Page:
Monday, 11 June 2007

Word of the day

Today's word is Queen Day, or in Dutch, Koninginnedag. I was reminded today of my delight when I first encountered Queen Day. Each year on this day, now April 30, the Dutch celebrate their Queen's birthday. Over time, the celebration has come to incorporate a much wider range of activities than a simple birthday for the Queen.

On Queen Day, Dutch people have a national
vrijmarkt, which means that they can sell anything in the street that day and also on koniginnenacht (the night before). It is also an occasion for oranjegekte (orange craze), when the colour orange is worn or otherwise used in a wide range of settings - "orange banners, orange colored foods and drinks, and extreme amounts of orange clothing and creative accessories are worn as well. Sometimes even the water in fountains is dyed orange", according to the Wikipedia. The Wikipedia goes on "it is not uncommon for people to impersonate the queen, not always in a flattering manner."

Although the Wikipedia article describes the Queen's Official Birthday in Commonwealth countries, such as ours, as "a similar occasion", I'm afraid that the reverse is true. The Queen's Birthday, as celebrated in Australia, is our dullest public holiday. The only specific celebration is poring through the Queen's birthday honours list in the newspapers to look for the names of friends and relatives or, more likely, remote acquaintances. What can we do? Suggestions are most welcome and will be conveyed to the appropriate authorities.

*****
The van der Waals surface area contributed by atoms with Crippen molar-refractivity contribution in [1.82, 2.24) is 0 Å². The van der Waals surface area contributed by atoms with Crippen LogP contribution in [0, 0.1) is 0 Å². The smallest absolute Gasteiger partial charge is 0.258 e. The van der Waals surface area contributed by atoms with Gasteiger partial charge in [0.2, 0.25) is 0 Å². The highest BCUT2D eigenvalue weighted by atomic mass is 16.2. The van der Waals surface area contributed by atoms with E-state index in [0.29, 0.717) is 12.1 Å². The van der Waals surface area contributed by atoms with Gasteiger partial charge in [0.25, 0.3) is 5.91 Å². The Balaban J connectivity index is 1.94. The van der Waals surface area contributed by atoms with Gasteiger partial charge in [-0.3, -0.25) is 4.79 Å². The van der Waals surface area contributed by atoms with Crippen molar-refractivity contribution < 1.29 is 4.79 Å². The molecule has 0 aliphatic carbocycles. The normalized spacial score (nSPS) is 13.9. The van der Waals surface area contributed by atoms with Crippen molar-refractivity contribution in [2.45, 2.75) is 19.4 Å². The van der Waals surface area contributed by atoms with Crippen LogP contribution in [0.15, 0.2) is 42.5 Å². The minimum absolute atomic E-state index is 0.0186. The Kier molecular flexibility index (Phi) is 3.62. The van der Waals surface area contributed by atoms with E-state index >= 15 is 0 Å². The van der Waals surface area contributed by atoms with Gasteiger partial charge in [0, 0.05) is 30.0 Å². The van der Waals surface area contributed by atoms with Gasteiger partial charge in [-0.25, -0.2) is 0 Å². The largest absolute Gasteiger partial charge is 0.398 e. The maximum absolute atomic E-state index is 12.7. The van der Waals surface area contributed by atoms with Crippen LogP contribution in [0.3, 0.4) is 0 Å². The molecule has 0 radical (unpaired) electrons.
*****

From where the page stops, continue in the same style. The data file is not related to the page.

CW said...

Hi Derek, perhaps the fact that the Queen's Birthday is nothing more than just-another-public-holiday here is because so many of us these days don't relate to Elizabeth II as "ours" in any way. Elizabeth seems like a distant irrelevancy, whereas for the Dutch their Koningin Beatrix (and royal family) remains a vital part of their culture and national history. No offense intended, of course!

Derek Whitehead said...

Thank you CW, I agree with you. This is why I would like to replace Queen's Birthday with Wattle Day (1 September). But that's a long story.

A Dutch reader of this blog writes: "Holland isn't a place for introverts. On the aforesaid koninginnedag, the native go 'out of their roofs' to translate literally an expression which essentially means 'they
live it up big time' or 'they fail to adhere to conventional norms of
behaviour', depending on your particular perspective."

Perhaps we could learn from this when we replace Queen's Birthday, although we might make more allowance for interoverts.

CW said...

Hmmm, Wattle Day? I need to learn more :)